The introduction of ETCS and ATO follows a progressive programme of integration and system testing. The first stage of this was completed in the System Integration laboratory, the programme’s hardware test environment which was engineered and built by Siemens in collaboration with Network Rail. With successful results here, further extensive trials were undertaken at the ETCS National Integration Facility, where the new Siemens Class 700 train was also recently introduced. Finally, before its introduction into revenue service, a series of tests will be undertaken with the system in the Thameslink core.

Thameslink will be the first operational application of full ATO over ETCS in Europe and represents Siemens’ first operational application of ETCS in the UK. Its introduction means that every train runs at the optimised speed and braking profile, performs accurate stopping, and maintains a strict adherence to station dwell times. The continuous automatic train protection (ATP) system, provided as part of the ETCS, means that it will do all of this with an increased level of safety protection.

When deployed across the Thameslink core and London Bridge areas, the enhanced control system and ETCS protection will enable the train-borne ATO unit to achieve the necessary driving performance at closer intervals and greater throughput – both of which are required to achieve the 24 tph timetable.

Intelligent solutions

In addition to its work on Thameslink, Siemens is also developing intelligent control centres for main line application with, for example, systems able to optimise the use of infrastructure by scheduling freight trains between passenger trains. Recognising their different speed and braking characteristics, this allows the tracks to be more fully utilised. These control centres can also minimise the impact caused by any disruption, with a core team able to take a broad view of the railway as a whole to bring all elements quickly back into alignment.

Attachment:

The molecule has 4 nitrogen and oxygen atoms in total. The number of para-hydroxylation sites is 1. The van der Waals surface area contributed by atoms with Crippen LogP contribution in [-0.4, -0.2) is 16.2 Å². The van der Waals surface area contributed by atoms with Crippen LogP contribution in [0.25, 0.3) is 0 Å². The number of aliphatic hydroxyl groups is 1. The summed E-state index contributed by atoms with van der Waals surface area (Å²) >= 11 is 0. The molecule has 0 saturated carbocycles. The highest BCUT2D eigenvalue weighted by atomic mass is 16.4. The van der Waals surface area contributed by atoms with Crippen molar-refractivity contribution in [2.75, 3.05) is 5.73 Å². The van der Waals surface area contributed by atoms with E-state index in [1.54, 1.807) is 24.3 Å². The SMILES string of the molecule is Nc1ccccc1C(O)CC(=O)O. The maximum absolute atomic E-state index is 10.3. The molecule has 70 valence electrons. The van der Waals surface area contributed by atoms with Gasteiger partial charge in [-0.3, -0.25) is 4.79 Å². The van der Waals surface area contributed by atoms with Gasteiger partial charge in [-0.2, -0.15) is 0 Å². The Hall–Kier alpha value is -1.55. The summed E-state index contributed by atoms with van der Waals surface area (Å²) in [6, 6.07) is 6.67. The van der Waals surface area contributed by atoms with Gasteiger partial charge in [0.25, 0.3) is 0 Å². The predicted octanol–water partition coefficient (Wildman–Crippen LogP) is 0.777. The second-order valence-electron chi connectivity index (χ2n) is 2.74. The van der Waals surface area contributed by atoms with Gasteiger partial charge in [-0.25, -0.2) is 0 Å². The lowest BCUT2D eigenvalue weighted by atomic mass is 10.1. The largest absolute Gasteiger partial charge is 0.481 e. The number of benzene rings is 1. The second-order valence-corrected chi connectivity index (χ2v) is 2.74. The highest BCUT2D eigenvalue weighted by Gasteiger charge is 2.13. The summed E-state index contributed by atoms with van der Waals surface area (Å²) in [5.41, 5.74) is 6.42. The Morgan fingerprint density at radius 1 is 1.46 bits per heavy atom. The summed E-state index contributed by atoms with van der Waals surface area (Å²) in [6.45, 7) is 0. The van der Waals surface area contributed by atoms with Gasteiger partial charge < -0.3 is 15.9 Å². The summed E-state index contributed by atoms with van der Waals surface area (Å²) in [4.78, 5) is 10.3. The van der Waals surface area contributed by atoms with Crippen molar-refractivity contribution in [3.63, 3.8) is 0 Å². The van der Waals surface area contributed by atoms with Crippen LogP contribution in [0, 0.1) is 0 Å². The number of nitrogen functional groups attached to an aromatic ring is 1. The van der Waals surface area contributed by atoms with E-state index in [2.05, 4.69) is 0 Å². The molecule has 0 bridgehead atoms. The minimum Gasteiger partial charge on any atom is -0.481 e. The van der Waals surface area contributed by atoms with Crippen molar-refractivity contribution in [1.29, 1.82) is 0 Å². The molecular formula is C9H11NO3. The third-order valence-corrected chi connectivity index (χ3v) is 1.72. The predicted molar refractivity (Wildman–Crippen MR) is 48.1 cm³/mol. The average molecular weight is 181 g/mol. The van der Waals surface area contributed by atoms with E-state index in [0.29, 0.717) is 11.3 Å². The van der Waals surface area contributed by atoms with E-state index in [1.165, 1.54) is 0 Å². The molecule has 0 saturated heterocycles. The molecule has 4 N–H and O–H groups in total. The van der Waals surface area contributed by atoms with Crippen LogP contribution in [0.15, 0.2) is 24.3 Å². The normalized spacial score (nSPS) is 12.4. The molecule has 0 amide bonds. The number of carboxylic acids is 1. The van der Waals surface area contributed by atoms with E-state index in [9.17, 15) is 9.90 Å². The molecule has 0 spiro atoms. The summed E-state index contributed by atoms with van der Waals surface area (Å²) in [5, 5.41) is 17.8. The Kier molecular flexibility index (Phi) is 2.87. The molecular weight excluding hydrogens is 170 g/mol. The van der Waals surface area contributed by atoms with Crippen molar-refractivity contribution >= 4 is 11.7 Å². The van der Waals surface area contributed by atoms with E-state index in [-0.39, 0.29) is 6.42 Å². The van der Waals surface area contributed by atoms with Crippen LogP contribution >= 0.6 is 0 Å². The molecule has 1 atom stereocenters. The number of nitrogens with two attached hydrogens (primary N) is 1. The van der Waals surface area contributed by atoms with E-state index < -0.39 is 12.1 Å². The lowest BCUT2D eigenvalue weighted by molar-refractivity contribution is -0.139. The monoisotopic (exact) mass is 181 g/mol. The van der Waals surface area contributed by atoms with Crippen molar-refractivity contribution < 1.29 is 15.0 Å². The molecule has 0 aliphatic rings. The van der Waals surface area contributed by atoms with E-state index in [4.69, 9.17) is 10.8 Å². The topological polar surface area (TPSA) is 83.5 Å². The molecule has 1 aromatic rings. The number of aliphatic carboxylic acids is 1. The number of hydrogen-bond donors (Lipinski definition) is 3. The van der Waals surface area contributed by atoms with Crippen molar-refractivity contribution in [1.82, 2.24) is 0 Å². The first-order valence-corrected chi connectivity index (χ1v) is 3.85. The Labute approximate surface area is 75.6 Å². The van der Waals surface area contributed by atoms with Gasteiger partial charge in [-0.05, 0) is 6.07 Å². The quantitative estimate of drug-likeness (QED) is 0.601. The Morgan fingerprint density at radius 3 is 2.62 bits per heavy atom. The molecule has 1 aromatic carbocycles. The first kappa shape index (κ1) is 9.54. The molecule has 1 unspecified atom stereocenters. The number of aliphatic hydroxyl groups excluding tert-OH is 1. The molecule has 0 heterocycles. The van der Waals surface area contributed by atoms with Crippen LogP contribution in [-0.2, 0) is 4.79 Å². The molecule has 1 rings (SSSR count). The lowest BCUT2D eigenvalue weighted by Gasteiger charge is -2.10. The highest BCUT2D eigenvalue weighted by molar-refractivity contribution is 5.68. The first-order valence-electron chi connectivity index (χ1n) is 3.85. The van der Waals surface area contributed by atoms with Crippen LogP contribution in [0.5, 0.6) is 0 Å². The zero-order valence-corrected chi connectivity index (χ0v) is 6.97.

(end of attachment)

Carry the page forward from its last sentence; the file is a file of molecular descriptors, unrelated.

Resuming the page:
Modern railways are a complex combination of systems working together. Many of these can operate automatically to set routes, regulate trains and make decisions about passenger flow, but performance and costs of the whole system are only truly optimised when they are fully integrated. This involves clear and detailed system engineering to ensure information is available to all systems that need it, including the operators who need support to make decisions quickly and efficiently.

Having signalling and control systems in the same room as telecommunications, public address and passenger information is not necessarily new, but the additional integration of systems such as closed-circuit television, lifts, escalators, ventilation, power distribution and traction control systems is. Bringing all such functions to a small number of multi-headed workstations will also allow operational savings to be made through more efficient use of staff and more rapid and effective response to unplanned events.

Human factors

The introduction of new technology must also be considered in the context of the environment in which they function; the world isn’t simply a model of clean, clear variables with defined interactions. Trains move people around and people interact with one another, so human factors have to be considered. Commuters and tourists are very different customers, all of whom behave differently whether it’s sunny, cold or raining.

Having a signalling system and high- performance trains capable of achieving a high-capacity service won’t help if a passenger’s umbrella gets stuck in the doors, or if escalators and stairways get congested and people can’t move quickly off the platform. And the more saturated the network gets, the greater this issue becomes.

So, understanding how people behave, and then predicting and responding to those behaviours, is an area where mobile technology and data-farming can start to be used. Engineers can then be better informed in the design of systems to respond to such factors. Along with its supply chain partners, industry stakeholders and academia, Siemens is investing in finding and developing innovative approaches to respond to this challenge.

Written by Mark Ferrer, new technology director at Siemens Rail Automation.